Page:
But it's also another thing to consider when picking a spot to play in free agency. You sign with the Niners, Chargers, Raiders or the new-look Rams, and it's time to pay up. Your paycheck will take a hit for every single home game. Even those garbage preseason checks. Yeah, Uncle Sam will get to those too.
Playing for a winner
Everyone wants to play for a winner, right? A chance at a ring? Maybe. Sometimes that is a fake narrative. Now I will say this is a factor for the older vets, the guys who have already made some real money in the NFL. I'm talking about players entering or already into their 30s. These are the proven veterans who might have a couple of good years left. That's it. And they want to have one more shot on the postseason stage to play for a Super Bowl title.
The money probably won't compare to the free agents who sign deals on the first day. That's where the majority of the cash goes. And with the cap continuing to rise, good players who hit the market get paid like Pro Bowlers. But there is still some coin left for veterans who take their time and are selective when picking a new destination. And if they are smart, they can end up on a team with a legitimate shot at making a run in 2016.
Given the parity in the NFL, there are no guarantees in today's league when it comes to picking a winner. But vets will start to look at the Patriots, Seahawks and Steelers -- teams with established coaching staffs and quarterbacks. That's the key: Nice landing spots for vets in search of a team that can compete for real.
Familiarity with the coaching staff is important to NFL players. They want the sense of comfort and the accountability that comes with a coach they know. Because of that, players are likely to sign with a team where they have a connection. Maybe it's a former position coach or even a coordinator. Yes, every player is going to speak highly of the head coach when they sign a new deal, but those assistant coaches are the ones with whom they spend the most time.
One of the main reasons I signed with the Bills as a free agent in 2006 (besides the fact that they still wanted to pay me to play football) was the idea of working with defensive backs coach George Catavolos. He was my position coach under Steve Spurrier in Washington, and I loved playing for the man. Plus, I knew what to expect in terms of how I would be coached. From the technique to the game plan to the drills on the field, I understood what the demands were coming into Buffalo.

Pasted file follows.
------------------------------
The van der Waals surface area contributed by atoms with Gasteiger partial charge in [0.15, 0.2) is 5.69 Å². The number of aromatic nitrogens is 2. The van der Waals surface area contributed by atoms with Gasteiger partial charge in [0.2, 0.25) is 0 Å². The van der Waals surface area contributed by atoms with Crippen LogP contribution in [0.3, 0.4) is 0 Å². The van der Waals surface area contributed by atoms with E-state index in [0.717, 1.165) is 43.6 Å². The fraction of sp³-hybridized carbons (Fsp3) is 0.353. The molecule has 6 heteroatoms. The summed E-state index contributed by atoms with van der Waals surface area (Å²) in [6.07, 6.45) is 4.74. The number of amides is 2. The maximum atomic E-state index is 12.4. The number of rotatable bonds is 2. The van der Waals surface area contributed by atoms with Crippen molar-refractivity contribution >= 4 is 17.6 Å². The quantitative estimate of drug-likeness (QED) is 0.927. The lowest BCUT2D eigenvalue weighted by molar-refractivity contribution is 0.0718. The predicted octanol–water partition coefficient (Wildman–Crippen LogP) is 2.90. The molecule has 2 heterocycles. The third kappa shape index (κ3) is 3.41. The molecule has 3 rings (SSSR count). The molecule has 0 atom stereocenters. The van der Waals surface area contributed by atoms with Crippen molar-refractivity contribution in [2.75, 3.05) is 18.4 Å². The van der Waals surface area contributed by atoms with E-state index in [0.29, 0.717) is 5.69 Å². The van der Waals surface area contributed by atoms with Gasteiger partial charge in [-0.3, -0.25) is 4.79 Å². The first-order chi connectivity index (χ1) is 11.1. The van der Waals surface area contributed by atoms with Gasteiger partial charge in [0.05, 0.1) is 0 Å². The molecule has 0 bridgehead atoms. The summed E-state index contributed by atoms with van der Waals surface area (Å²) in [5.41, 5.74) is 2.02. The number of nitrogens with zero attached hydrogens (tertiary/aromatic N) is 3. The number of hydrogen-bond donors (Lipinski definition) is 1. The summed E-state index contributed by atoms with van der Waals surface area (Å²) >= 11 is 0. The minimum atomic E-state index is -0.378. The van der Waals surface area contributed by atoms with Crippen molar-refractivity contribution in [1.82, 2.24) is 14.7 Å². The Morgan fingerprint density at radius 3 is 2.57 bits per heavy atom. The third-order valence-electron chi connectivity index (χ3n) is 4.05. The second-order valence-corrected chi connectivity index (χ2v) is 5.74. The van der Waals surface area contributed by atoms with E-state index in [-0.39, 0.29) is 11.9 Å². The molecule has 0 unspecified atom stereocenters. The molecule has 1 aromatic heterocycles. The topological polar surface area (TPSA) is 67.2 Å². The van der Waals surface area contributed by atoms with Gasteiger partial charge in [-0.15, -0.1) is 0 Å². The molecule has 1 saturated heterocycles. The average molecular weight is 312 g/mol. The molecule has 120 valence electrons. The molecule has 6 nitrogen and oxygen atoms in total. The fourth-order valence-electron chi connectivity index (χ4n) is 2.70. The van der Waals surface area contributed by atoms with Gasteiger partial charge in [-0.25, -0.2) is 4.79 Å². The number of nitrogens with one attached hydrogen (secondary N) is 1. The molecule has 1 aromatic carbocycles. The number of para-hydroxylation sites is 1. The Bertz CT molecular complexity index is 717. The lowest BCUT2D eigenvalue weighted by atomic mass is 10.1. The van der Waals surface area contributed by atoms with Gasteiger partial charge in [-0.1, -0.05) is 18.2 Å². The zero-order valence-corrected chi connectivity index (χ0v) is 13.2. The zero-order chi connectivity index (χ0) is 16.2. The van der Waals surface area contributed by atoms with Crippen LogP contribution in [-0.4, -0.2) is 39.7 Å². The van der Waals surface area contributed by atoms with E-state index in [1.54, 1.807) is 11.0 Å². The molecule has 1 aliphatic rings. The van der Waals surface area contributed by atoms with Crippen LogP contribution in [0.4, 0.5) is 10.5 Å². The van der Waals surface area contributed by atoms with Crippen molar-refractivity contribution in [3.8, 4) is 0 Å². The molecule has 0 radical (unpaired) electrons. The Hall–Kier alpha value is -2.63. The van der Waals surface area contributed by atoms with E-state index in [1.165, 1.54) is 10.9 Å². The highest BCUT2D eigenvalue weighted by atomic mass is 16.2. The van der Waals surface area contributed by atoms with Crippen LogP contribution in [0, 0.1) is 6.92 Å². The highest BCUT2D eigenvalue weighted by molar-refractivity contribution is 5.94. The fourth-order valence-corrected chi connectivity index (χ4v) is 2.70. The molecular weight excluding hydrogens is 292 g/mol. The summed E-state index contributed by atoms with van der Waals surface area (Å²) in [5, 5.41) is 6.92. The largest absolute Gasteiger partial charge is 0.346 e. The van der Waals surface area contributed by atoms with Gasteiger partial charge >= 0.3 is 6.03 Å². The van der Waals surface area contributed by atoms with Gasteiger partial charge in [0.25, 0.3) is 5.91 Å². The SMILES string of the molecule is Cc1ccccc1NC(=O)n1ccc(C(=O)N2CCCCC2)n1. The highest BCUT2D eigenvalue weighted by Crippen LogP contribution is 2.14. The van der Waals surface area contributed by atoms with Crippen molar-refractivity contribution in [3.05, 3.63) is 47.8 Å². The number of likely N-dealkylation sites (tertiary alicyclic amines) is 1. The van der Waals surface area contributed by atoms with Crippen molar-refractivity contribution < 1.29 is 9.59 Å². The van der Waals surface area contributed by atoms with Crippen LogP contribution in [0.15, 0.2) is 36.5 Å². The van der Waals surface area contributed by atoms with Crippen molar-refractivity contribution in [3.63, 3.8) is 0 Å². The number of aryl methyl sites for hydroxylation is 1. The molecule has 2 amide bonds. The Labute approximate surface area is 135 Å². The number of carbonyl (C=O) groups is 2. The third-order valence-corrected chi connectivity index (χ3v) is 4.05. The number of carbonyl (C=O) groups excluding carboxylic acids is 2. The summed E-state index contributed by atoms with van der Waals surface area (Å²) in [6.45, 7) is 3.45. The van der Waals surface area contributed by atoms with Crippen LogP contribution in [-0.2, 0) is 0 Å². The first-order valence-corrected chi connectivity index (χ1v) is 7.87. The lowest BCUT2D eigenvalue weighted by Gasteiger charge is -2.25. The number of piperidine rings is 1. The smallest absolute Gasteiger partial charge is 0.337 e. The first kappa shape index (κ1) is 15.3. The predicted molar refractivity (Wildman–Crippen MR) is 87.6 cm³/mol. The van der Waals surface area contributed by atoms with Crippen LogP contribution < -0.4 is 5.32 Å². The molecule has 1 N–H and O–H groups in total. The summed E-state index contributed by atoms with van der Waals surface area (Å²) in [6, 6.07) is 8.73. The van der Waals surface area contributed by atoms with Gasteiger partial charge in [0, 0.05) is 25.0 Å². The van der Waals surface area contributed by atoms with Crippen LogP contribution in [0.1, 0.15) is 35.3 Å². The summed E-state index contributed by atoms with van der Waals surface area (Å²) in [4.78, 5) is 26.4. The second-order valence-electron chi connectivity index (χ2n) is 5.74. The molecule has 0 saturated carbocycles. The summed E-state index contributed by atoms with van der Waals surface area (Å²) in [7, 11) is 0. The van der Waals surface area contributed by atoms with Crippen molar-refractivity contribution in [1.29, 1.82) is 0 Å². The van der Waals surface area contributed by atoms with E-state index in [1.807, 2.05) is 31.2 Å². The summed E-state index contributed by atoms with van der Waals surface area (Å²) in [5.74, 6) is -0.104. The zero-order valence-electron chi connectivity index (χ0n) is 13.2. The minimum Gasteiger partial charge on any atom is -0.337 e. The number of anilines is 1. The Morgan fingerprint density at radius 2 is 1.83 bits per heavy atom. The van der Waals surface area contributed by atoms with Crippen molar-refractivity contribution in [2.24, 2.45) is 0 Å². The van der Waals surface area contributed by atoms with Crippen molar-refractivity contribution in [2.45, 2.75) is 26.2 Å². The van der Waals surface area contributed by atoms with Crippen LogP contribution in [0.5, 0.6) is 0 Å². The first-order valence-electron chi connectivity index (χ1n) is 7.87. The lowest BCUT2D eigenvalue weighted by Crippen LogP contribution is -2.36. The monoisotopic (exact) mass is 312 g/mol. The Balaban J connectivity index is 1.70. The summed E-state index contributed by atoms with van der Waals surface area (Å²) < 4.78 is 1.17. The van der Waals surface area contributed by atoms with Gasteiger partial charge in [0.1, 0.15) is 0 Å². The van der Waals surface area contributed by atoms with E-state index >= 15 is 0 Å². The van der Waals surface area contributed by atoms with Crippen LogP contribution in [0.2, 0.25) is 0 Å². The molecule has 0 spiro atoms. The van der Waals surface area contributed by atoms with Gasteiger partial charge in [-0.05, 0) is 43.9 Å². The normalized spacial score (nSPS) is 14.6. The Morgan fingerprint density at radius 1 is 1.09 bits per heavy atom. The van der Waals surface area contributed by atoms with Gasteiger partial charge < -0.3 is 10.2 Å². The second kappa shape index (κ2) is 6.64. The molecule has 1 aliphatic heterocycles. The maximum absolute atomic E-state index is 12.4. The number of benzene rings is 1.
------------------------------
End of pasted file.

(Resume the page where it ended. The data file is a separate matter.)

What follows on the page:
Again, if a team is going to offer you a treasure chest of money, you will go work for anyone and play anywhere -- even the North Pole. We all understand that. But if the contract offers are similar, a lot of free agents will sign with a team that provides some familiarity through the coaching staff.
"Careers are short, players get seriously banged up in the NFL and those 'prime years' create a tight window of opportunity. For the majority of free agents, this is the one time they have some leverage. Take advantage of that." Matt Bowen, on why money talks in free agency.
This is where some careers run into a dead end and we start labeling free agents as busts because they are suddenly exposed to a new scheme and new program. Obviously, if you sign a player from a championship team or playoff squad, they aren't allowed to bring all their Pro Bowl buddies with them. That can be trouble for a player who can't produce the same numbers without the protection of superstar talent around him. And it happens every season.
With the playbook, these free agents should be selective. If you are a Cover 2 safety or a defensive back who plays in the box, don't sign with a heavy man-coverage or man-pressure team. That's not going to work when the new coaching staff tells you to man up a receiver in the slot and you get roasted over the top. Strike up the band. That's another six points -- over your head.
The point here is simple: Players want to find a new team that will cater to their skill set. Find a playbook, and a program, that puts you in a position to produce. If you don't, those massive contract numbers leaked to the media by your agent will vanish when you get cut in two years.
For the players who have families, signing with a new team is a major move. That's a game-changer when players have to scout new school districts for their children and find a new house. Does your wife work? Can she find a new job there? Are you moving farther away from extended family? Grandparents?
Now, those teams will set up players and their families. They don't have to do all this stuff on their own, but it can still be a challenge and also weigh heavily on the selection process. Players want to find a new team that also checks off all the boxes for their family needs.
For the young guys, the single cats in the league, it's time to pack a bag and go. Play football and check out the new town. Rent an apartment, a furnished one preferably, and just roll with the new program. But that's much different than moving an entire family with school still in session. And finding that perfect spot is part of the process during free agency.
ESPN.com NFL analyst Matt Bowen played seven seasons as a defensive back in the NFL.